After sitting on the bench for virtually the entire 2013 North American Soccer League season, 22-year-old Cosmos midfielder David Diosa finally is getting an opportunity to play.
The Colombia native and former Martin Luther King H.S. standout has acquitted himself well since coming on as a sub in the 1-0 win over Minnesota United May 12. Diosa, the first graduate of the Cosmos Academy to play with the club, hopes to be in the starting lineup when the Cosmos (4-2, 12 points) host the Indy Eleven at Shuart Stadium at 7:30 p.m. Saturday. The second-place side needs to win its last three games of the spring season and hope first-place Minnesota (5-1, 15) drops one, to capture the title and clinch a playoff berth (the other three spots will be decided in the fall season).
How tough was it for you sitting and watching?
It's always difficult when you're not getting playing time. You want to play. You've got to have patience. The coach is always talking to you, 'You've got to have patience and your time will come.' Right now I think I am doing good. I am getting more playing time. Hopefully, I will keep working hard . . . I felt a little nervous in my first game. I'm feeling more confident.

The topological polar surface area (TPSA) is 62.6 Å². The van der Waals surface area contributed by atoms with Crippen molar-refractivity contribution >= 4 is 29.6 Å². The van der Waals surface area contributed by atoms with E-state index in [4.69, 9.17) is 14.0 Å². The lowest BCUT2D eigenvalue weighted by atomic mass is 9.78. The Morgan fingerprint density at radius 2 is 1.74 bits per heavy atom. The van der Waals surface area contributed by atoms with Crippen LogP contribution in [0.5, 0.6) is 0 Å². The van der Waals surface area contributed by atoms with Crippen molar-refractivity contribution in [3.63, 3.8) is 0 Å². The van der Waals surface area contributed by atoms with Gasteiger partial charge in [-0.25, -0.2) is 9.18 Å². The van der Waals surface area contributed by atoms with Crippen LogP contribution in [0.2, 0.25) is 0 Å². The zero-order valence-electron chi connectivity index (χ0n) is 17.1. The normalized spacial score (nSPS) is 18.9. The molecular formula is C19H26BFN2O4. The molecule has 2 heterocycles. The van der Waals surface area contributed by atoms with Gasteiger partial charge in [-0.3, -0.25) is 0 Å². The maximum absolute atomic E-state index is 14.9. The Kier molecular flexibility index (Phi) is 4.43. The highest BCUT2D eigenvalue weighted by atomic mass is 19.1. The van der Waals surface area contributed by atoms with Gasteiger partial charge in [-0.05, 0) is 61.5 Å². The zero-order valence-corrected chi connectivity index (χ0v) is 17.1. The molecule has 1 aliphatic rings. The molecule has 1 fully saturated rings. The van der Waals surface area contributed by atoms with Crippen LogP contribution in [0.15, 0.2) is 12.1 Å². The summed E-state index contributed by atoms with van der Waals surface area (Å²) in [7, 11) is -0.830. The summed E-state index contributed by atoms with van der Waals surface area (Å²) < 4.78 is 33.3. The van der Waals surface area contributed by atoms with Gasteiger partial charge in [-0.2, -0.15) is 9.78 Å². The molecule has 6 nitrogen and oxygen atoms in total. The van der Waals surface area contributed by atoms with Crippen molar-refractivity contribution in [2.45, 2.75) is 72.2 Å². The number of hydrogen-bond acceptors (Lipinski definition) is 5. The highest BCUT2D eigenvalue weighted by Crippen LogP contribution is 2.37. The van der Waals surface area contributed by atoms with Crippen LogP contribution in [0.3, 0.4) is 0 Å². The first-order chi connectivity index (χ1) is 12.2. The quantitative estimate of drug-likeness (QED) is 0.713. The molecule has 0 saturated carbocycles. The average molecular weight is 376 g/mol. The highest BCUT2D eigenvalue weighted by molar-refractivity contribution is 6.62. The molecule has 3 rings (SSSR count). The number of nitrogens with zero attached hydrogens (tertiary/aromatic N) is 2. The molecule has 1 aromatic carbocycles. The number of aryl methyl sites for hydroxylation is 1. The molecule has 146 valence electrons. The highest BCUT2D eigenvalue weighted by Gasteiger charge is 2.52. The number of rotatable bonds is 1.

Was being patient one off the biggest things you've learned about soccer and life?
Being patient is important, but you've got to work hard, too. You've got to work hard for what you want. Nothing in life is guaranteed. Right now, yes I'm starting, but it's not guaranteed. I've got to keep working and keep growing because . . . there's a lot of competition here.
What was it like playing in front of families and friends at Hofstra?
That was exciting, too. My mom . . . told me she was happy. I know they were all proud of me. In front of my friends, too. It was cool.
What sort of feedback have you gotten from the coaches?
They told me I did good. I was ready. But of course, there are some mistakes that I've got to correct and a lot of stuff I have to get better on. But there's always space to grow.
What was your transition like moving here when you moved to the U.S. at the age of 10?
I didn't know the language. That was the hard thing. I was with a team with a lot of [local] kids. They didn't speak Spanish. I learned from them and from school.
What do you think the team's chances are of catching Minnesota?
I'm just worried about us getting three points, win our three games left. Whatever happens with Minnesota, happens. Hopefully, we get the title.
How excited are you about Colombia participating in the World Cup?
A lot. We haven't been there for a while. Every Colombian is excited. Hopefully we'll do well. We have a good team. [Radamel] Falcao, the star of the team, might not be there [due to injury], but there's a lot of good players.